Manchester has become the second local authority in England to vote to ban anti-abortion protests outside clinics.
Councillors in the city agreed on Wednesday to "take all necessary actions within its powers" to stop what it said was the harassment by protesters against women using the clinics.
The motion, proposed by councillor Sarah Judge, was passed by a meeting at Manchester Town Hall.
It follows a similar move in Ealing, which voted for buffer zones around an abortion clinic in west London to stop protesters gathering outside.
Both authorities will undertake a public consultation on whether introducing a public space protection order (PSPO) is appropriate.
Ms Judge's motion stated the proposal was not for or against abortion but sought to protect individuals who were seeking an abortion.
It stated pro-life protesters use disturbing and graphic images and hand out leaflets carrying "misleading" information as well as follow, record and question women leaving abortion clinics.
The motion stated significant numbers of women have reported feeling intimidated and distressed.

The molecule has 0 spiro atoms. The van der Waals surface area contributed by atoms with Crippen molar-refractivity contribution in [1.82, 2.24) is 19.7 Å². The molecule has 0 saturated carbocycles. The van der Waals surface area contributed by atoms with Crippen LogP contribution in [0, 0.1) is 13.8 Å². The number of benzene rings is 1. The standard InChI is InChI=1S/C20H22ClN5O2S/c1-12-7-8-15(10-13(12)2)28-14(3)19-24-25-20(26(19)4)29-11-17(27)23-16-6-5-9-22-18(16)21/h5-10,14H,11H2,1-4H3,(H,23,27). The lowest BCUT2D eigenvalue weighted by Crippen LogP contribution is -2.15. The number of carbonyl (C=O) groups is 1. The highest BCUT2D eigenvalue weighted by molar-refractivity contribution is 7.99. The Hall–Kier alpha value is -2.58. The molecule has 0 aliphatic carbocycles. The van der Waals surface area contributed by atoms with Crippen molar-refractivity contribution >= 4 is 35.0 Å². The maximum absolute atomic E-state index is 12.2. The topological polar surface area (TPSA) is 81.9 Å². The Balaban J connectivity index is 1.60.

The decision sets out an agreement that the council will now look at options within its power to prevent anti-abortion protesters from intimidating and harassing women at clinics.
The Society for the Protection of Unborn (SPUC) condemned the move.
SPUC director of campaigns Antonia Tully said: "Manchester City Council is repeating the false and evidence-free claims made by Ealing Council that 'harassment and intimidation' are taking place at peaceful pro-life vigils. There is absolutely no harassment or intimidation."
John Marechal, of the SPUC Manchester region, said: "It is quite wrong to label these peaceful vigils as 'protests'.
"Local people simply pray quietly and offer help to any woman approaching the abortion clinic who wants support and advice. Many children are alive today because of the help their mothers received through an encounter with a pro-life vigil.
"The motion before Manchester City Council is trying to stop law-abiding citizens from offering help to vulnerable women."
A national review of how protests are held outside clinics is under way after an announcement by Home Secretary Amber Rudd last year.
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